WASHINGTON (CN) – President Donald Trump on Friday ordered the FBI to open a “supplemental investigation” into Supreme Court nominee Brett Kavanaugh, hours after Senate Republicans said they would not vote to confirm the nominee until the agency looked into allegations of sexual misconduct levied against him.
“I’ve ordered the FBI to conduct a supplemental investigation to update Judge Kavanaugh’s file,” Trump said in a statement Friday. “As the Senate has requested, this update must be limited in scope and completed in less than one week.”
The order comes after a dramatic moment in the Senate Judiciary Committee on Friday afternoon when Senator Jeff Flake, R-Ariz., said he would vote to send Kavanaugh’s nomination out of the committee, but with the understanding that a limited FBI investigation would take place before a full confirmation vote.
Flake had been absent from long stretches of the Senate Judiciary Committee’s Friday meeting to vote on Kavanaugh. Senators of both parties shuttled in and out of the small room attached to the larger committee chamber during the meeting, whispering to each other and receiving messages from staff.
Soon after Flake’s announcement, Senators Susan Collins, R-Maine, and Lisa Murkowski, R-Alaska, each issued statements saying they too believed the FBI should conduct an inquiry into the allegations before a final vote on the Senate floor.
Given the slim Republican majority in the Senate, the unified opposition of Flake, Collins and Murkowski meant GOP leadership would be all but assured defeat if they brought Kavanaugh’s nomination up for a final vote without accommodating the request for an investigation.
Shortly after Flake’s announcement from the dais, Republicans met in a room down the hall from the main Senate chamber, emerging with a statement from the Senate Judiciary Committee requesting the Trump administration direct the FBI to open a background investigation into the allegations against Kavanaugh.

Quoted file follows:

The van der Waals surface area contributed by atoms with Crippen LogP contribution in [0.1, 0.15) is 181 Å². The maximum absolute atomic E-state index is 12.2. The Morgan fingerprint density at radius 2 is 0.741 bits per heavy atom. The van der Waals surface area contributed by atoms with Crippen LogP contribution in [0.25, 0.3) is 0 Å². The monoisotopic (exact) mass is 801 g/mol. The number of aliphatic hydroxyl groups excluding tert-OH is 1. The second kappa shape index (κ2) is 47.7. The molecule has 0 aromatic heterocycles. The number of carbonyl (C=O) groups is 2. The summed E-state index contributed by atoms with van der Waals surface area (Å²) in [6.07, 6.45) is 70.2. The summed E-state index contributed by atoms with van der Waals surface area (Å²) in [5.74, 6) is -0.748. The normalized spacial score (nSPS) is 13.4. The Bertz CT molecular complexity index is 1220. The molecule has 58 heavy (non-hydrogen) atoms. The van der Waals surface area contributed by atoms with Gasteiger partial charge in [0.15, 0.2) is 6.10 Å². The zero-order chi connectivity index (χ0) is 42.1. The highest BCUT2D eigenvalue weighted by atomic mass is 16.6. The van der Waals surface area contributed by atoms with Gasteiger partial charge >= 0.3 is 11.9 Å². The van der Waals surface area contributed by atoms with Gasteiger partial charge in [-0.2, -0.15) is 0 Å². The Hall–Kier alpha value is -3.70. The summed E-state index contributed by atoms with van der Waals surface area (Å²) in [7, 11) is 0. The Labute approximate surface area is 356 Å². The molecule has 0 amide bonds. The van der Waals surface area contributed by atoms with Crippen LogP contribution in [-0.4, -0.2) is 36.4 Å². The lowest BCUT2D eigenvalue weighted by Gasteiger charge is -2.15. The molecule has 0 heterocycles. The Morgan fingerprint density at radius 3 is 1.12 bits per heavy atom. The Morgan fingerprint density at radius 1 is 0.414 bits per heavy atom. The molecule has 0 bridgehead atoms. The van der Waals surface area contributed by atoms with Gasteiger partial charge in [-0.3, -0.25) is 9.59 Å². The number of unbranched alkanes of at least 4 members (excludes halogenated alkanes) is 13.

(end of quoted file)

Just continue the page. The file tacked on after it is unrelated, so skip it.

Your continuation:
After the meeting, Senator Chuck Grassley, the Iowa Republican who chairs the committee, told reporters he is satisfied with the progress made on Kavanaugh’s nomination Friday.
“We’ve had a good day today by moving the nominee,” Grassley. “A good day. We’re very happy with the progress we made.”
The request from the Judiciary Committee specified the investigation would last no more than a week and would be limited to “current credible allegations” that have come out against Kavanaugh.
Three women have accused Kavanaugh of sexual misconduct in the past weeks, including Christine Blasey Ford, who on Thursday told the committee in emotional testimony about her claims. Ford says when they were both in high school, Kavanaugh forced her into a bedroom, pinned her to a bed and tried to remove her clothes at a party in 1982.
Meanwhile, Deborah Ramirez has accused Kavanaugh of putting his genitals in her face without her consent at a dorm room party at Yale and Julie Swetnick has accused the nominee of in high school spiking punch and helping get girls drunk at parties, where he also fondled and harassed them. Swetnick also claims girls were “gang raped” in side rooms at these parties and that she saw Kavanaugh standing in lines of boys outside such rooms.
Kavanaugh has denied all of the allegations against him, including in fiery remarks to the committee Thursday, and in a statement on Friday said he will cooperate with further investigation.
“Throughout this process, I’ve been interviewed by the FBI, I’ve done a number of ‘background’ calls directly with the Senate and yesterday, I answered questions under oath about every topic the senators and their counsel asked me,” Kavanaugh said in a statement. “I’ve done everything they have requested and will continue to cooperate.”